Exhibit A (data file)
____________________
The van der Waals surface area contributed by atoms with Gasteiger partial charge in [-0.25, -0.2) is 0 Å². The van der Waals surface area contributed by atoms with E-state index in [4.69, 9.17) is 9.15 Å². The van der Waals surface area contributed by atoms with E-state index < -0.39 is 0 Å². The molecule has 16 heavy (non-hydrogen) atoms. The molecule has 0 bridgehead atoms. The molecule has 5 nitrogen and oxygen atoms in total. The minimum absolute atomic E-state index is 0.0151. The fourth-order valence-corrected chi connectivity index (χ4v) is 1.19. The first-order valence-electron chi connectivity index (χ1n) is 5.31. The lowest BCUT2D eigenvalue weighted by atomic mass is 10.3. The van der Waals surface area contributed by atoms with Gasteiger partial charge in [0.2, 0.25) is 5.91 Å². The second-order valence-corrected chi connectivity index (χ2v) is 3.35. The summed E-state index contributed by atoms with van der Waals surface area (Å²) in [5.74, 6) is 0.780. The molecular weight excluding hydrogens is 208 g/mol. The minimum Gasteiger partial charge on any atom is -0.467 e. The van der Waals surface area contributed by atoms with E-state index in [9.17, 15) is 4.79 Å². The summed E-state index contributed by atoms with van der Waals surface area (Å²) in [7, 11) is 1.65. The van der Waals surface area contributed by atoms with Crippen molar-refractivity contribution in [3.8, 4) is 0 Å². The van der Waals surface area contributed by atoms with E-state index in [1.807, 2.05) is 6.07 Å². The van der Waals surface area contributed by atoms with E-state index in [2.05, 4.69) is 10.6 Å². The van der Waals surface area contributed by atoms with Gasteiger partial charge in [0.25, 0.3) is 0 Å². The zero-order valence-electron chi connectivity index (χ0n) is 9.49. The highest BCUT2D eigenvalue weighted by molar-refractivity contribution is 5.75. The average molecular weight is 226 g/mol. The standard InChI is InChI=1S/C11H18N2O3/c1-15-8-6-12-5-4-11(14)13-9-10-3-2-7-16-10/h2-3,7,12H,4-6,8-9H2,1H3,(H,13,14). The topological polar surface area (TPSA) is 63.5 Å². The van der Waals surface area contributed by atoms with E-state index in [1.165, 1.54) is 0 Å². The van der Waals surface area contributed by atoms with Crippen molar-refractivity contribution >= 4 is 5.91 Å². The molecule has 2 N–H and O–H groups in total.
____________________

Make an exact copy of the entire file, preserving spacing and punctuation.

The van der Waals surface area contributed by atoms with Gasteiger partial charge in [-0.25, -0.2) is 0 Å². The van der Waals surface area contributed by atoms with E-state index in [4.69, 9.17) is 9.15 Å². The van der Waals surface area contributed by atoms with E-state index < -0.39 is 0 Å². The molecule has 16 heavy (non-hydrogen) atoms. The molecule has 0 bridgehead atoms. The molecule has 5 nitrogen and oxygen atoms in total. The minimum absolute atomic E-state index is 0.0151. The fourth-order valence-corrected chi connectivity index (χ4v) is 1.19. The first-order valence-electron chi connectivity index (χ1n) is 5.31. The lowest BCUT2D eigenvalue weighted by atomic mass is 10.3. The van der Waals surface area contributed by atoms with Gasteiger partial charge in [0.2, 0.25) is 5.91 Å². The second-order valence-corrected chi connectivity index (χ2v) is 3.35. The summed E-state index contributed by atoms with van der Waals surface area (Å²) in [5.74, 6) is 0.780. The molecular weight excluding hydrogens is 208 g/mol. The minimum Gasteiger partial charge on any atom is -0.467 e. The van der Waals surface area contributed by atoms with E-state index in [9.17, 15) is 4.79 Å². The summed E-state index contributed by atoms with van der Waals surface area (Å²) in [7, 11) is 1.65. The van der Waals surface area contributed by atoms with Crippen molar-refractivity contribution in [3.8, 4) is 0 Å². The van der Waals surface area contributed by atoms with E-state index in [1.807, 2.05) is 6.07 Å². The van der Waals surface area contributed by atoms with E-state index in [2.05, 4.69) is 10.6 Å². The van der Waals surface area contributed by atoms with Gasteiger partial charge in [0.25, 0.3) is 0 Å². The zero-order valence-electron chi connectivity index (χ0n) is 9.49. The highest BCUT2D eigenvalue weighted by molar-refractivity contribution is 5.75. The average molecular weight is 226 g/mol. The standard InChI is InChI=1S/C11H18N2O3/c1-15-8-6-12-5-4-11(14)13-9-10-3-2-7-16-10/h2-3,7,12H,4-6,8-9H2,1H3,(H,13,14). The topological polar surface area (TPSA) is 63.5 Å². The van der Waals surface area contributed by atoms with E-state index in [1.165, 1.54) is 0 Å². The van der Waals surface area contributed by atoms with Crippen molar-refractivity contribution >= 4 is 5.91 Å². The molecule has 2 N–H and O–H groups in total.